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Could do Better! Why EU Rural Development Policy is failing to reach its biodiversity potential New study reveals poor implementation undermining a biodiversity friendly policy


07 May 2009


Climate & Environment
Sustainable Dev.

Could do Better!
Why EU Rural Development Policy is failing to reach its biodiversity potential

New study reveals poor implementation undermining a biodiversity friendly policy

Brussels 7 May 2009 – Today, BirdLife International [1] and the RSPB (BirdLife in the UK), with the support of the German Marshall Fund of the United States, launched their new study at a well-attended event in Brussels. The study, ‘Could do Better, How is EU Rural Development Policy delivering for biodiversity’, reviews the potential effects on biodiversity of the 2007-2013 Rural Development Programmes across the European Union – and underlines the need for fundamental agriculture policy reform for the post 2013 period.

At the event BirdLife blamed national governments for not using the environmental opportunities the Rural Development Policy provides.

The main findings of the report show that, although EU Rural Development policy has the potential to tackle the decline of biodiversity, only a very small proportion of current Rural Development spending is benefiting Europe’s nature, while many potentially harmful investments such as irrigation expansion, drainage and extension of road networks, are still funded without appropriate safeguards.

If the Rural Development policy is to genuinely benefit EU wildlife, then much better implementation is needed by Member States. Funds must be channelled to efficient schemes based on scientific data instead of meaningless schemes designed mostly to please particularly powerful farm lobbies. There is also a need for detailed and explicit environmental safeguards such as proper impact assessments for all investments in order to prevent the depletion of water resources, increased carbon emissions, increased soil sealing and fragmentation or degradation of habitats.

Ariel Brunner, Senior EU Agriculture Policy Officer at BirdLife International, stated: “Rural development is the way forward for the EU’s Common Agricultural Policy (CAP). When implemented well it can help solve many of the huge problems we face in the countryside, like soil degradation, wildlife decline and climate change. The problem is that at the moment, national implementation is often shameful: many governments seem more interested in channelling money to well-connected farm lobbies than they are in delivering on their own stated objectives”.

The presentation of the study was followed by a lively panel debate, which included Martin Scheele from DG Agriculture, Klaus Stern from the European Court of Auditors, Ariel Brunner from BirdLife and Alexandre Meybeck from the French Ministry of Agriculture and Fisheries.

Ariel Brunner added: ‘Almost all Member States now have some good agri-environment schemes capable of saving our declining wildlife, but funding is still systematically biased in favour of ineffective schemes that are really just hidden income support for farmers. Both the Commission and national governments must make urgent and profound changes if Rural Development is to remain a credible model for public spending on agriculture”.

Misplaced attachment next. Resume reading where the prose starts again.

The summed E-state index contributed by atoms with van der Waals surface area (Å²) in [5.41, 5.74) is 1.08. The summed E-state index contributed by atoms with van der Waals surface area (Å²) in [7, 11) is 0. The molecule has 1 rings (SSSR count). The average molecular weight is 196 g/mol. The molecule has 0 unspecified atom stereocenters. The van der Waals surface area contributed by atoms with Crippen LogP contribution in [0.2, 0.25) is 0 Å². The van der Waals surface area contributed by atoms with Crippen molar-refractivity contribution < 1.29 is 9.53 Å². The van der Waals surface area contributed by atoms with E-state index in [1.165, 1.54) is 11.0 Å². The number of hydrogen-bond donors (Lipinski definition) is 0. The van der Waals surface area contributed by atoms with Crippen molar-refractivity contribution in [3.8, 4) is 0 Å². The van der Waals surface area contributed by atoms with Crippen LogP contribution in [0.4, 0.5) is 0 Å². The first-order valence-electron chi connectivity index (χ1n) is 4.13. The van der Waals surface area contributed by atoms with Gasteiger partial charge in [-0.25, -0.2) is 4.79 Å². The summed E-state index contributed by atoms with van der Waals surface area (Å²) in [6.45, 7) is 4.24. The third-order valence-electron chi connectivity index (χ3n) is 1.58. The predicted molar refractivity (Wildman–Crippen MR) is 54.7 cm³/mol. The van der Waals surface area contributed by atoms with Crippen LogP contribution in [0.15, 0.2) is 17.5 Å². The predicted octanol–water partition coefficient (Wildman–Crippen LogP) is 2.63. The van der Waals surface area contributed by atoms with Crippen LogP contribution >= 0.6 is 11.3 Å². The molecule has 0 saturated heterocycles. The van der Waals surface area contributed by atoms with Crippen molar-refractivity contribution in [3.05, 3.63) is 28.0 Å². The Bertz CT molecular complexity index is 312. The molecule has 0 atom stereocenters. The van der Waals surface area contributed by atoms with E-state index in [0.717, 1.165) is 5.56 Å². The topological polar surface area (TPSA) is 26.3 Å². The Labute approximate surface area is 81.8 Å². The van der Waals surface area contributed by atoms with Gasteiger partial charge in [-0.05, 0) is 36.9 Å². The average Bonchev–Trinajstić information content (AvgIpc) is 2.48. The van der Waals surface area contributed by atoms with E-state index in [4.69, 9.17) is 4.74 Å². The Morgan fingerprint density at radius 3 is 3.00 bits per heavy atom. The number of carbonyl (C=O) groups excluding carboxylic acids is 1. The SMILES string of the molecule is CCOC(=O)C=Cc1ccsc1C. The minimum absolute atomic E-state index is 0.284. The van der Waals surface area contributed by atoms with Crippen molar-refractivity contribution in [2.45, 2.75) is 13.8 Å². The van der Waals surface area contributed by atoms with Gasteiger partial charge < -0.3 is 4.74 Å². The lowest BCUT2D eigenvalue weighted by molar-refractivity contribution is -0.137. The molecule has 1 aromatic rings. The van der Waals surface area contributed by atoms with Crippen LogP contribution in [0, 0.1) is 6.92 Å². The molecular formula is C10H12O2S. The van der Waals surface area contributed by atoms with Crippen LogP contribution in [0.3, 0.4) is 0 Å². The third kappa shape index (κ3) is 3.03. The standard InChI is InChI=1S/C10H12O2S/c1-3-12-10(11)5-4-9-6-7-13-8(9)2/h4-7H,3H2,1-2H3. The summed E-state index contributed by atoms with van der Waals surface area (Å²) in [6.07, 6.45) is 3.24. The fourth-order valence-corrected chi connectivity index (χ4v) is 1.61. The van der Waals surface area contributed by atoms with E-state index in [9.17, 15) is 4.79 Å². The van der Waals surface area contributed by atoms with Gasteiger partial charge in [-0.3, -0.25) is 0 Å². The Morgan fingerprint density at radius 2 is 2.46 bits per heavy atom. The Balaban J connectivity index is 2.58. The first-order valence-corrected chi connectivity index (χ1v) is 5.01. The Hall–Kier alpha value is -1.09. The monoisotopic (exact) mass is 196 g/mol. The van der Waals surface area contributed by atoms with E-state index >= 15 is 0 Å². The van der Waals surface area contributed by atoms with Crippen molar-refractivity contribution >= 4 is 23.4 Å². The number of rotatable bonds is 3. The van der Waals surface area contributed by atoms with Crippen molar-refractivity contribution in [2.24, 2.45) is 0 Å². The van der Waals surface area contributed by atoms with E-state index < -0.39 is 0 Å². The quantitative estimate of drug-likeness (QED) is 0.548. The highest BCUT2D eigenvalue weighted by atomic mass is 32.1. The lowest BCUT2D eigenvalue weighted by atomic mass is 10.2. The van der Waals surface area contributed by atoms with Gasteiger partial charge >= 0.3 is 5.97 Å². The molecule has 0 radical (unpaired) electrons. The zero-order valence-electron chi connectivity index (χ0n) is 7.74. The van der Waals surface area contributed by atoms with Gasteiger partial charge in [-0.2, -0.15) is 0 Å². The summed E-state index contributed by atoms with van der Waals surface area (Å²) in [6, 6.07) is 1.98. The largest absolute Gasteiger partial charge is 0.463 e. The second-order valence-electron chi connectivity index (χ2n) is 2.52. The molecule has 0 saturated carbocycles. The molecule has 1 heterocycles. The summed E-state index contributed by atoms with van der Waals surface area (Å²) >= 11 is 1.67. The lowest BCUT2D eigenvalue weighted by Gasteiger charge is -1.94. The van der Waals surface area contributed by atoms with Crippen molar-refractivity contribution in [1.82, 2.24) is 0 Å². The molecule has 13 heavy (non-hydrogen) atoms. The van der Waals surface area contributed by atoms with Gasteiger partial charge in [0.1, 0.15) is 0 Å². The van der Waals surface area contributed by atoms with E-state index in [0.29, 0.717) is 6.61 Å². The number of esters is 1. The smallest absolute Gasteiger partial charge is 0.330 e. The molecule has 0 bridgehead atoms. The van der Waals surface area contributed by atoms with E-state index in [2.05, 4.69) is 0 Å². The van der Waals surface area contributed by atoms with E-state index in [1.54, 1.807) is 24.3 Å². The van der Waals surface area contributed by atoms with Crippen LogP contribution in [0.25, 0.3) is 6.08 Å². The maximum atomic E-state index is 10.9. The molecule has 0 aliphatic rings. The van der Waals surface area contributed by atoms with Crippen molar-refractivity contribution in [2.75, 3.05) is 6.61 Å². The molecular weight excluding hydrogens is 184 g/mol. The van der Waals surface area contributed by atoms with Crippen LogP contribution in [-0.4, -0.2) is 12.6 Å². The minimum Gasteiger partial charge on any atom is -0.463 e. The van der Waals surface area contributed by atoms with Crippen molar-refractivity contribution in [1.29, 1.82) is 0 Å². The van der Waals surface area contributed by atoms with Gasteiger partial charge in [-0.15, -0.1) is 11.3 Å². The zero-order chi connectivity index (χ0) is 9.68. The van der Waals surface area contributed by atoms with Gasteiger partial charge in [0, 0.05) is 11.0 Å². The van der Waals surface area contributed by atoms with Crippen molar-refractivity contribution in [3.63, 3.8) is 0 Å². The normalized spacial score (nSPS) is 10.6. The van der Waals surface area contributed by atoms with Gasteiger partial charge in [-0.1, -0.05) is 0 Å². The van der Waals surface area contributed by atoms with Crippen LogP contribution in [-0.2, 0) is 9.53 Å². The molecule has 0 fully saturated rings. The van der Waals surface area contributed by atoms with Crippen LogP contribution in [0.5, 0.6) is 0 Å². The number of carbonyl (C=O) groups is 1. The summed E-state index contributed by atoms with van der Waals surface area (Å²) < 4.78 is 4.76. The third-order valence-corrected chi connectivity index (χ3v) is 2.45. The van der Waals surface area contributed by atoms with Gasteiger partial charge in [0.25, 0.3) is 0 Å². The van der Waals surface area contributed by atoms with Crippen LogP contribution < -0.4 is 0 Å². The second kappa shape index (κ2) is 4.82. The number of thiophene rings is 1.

In the study, BirdLife presents a range of good and bad practice case studies. Good examples include schemes that pay farmers for conserving biodiversity-rich landscapes such as steppe-lands and dehesas (cork oak grazed woodlands) or to restore wetlands and grasslands. Among the negative examples are ill-designed schemes that pay farmers to plough up hilly slopes causing increased erosion (in Cyprus), use the same amount of fertilizer they would be using anyway (e.g. Finland) or to establish super-intensive olive plantations (in Spain). In some cases, Rural Development investments are actively subsidising environmental destruction as in the case of Portugal where 200.000 ha of biodiversity rich drylands are earmarked for conversion to irrigated farming with heavy impacts on threatened species and an exacerbation of unsustainable water use.


Ariel Brunner, Senior EU Agriculture Policy Officer, BirdLife European Division, Brussels,; Tel.: +32 2 280 08 30

Herlinde Herpoel, Media & Communication Manager, BirdLife European Division, Brussels,, +32 494 542 844

Notes for the editor

[1] BirdLife International is a global alliance of national conservation NGOs working in more than 100 countries and territories that, together, are the leading authority on the status of birds, their habitats and the issues and problems affecting them.
BirdLife International has supported the EU Birds Directive and its implementation since the very beginning more than 30 years ago. In this context BirdLife is a recognized authority for reference data on sites (Important Bird Area inventories) and species.

BirdLife’s study ‘Could do Better’ can be downloaded at:


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